None of the planners, executors, leaders and organizers of the burning of people in Odessa were brought to justice. On the contrary, those few who managed to escape alive from the fiery hell and survived the hail of the brutalized mob were found in custody and after four years now they remain jailed but have not yet been charged.
The investigation of the crime was transferred to the hands of those who organized it. Attempts to get help from the United Nations did not lead to anything. The first appeal was accompanied by a report on the events in Odessa. “From the report, the impression was created that people who died in Odessa set themselves on fire in a building in which they had to hide from armed bandits,” said Russia’s permanent representative to the UN the late Vitaly Churkin.
Russia proposed to instruct the UN Secretary General to organize an independent investigation into the events in Odessa. The motion did not pass. In 2016, Russia proposed a statement on Ukraine, which called for the investigation of the tragic events on May 2, 2014, against this were the United States, British, French and Ukrainian delegations.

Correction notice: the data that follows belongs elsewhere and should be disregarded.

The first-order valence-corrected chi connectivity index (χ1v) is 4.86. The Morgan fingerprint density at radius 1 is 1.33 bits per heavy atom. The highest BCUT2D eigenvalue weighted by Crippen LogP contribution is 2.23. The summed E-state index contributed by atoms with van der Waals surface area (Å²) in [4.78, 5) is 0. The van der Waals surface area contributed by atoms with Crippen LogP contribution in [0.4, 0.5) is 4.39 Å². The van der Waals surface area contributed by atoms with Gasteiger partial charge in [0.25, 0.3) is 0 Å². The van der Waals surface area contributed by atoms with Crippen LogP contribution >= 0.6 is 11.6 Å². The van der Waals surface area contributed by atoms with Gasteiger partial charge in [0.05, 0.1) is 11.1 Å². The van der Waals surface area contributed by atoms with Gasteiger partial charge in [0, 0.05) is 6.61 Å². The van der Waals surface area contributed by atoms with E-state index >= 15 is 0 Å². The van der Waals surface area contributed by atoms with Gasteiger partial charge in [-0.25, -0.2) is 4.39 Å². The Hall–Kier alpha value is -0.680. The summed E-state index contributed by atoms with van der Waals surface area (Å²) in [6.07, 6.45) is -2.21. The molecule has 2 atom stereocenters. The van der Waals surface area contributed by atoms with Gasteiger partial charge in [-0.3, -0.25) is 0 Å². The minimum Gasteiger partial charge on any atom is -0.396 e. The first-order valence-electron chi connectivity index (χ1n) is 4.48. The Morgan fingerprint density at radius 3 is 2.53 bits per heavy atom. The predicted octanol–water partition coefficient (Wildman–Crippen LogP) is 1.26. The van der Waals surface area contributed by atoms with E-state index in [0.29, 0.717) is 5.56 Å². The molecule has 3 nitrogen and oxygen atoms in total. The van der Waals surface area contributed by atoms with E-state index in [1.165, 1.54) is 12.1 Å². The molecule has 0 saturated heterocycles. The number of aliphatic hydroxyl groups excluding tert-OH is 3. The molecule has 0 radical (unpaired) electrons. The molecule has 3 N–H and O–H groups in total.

Critics of the inept Odessa investigation and cover up point out that the main element in the “Odessa case” is lost: none of the investigating agencies raise the issue of the involvement of high-ranking Ukrainian officials and other well-known persons in the May 2 events. This is the most important question, without an answer to which it is impossible to understand why the Odessa massacre happened.
Of course, local militiamen and rescuers could act differently. But for some reason they did not act. Why? Who directed the Georgian snipers during their work in Odessa? Who ordered to bring thousands of militants and armed them? Where did grenades with white phosphorus come from?
What do the new facts reveal?
The film by Israeli director Anna Stefan “The Square of Broken Hopes” sheds light on some deadly circumstances in Odessa on May 2. That day, the first killed on Odessa’s Deribasovskaya Street was Igor Ivanov, one of the leaders of hundreds of “Right Sector” gangs.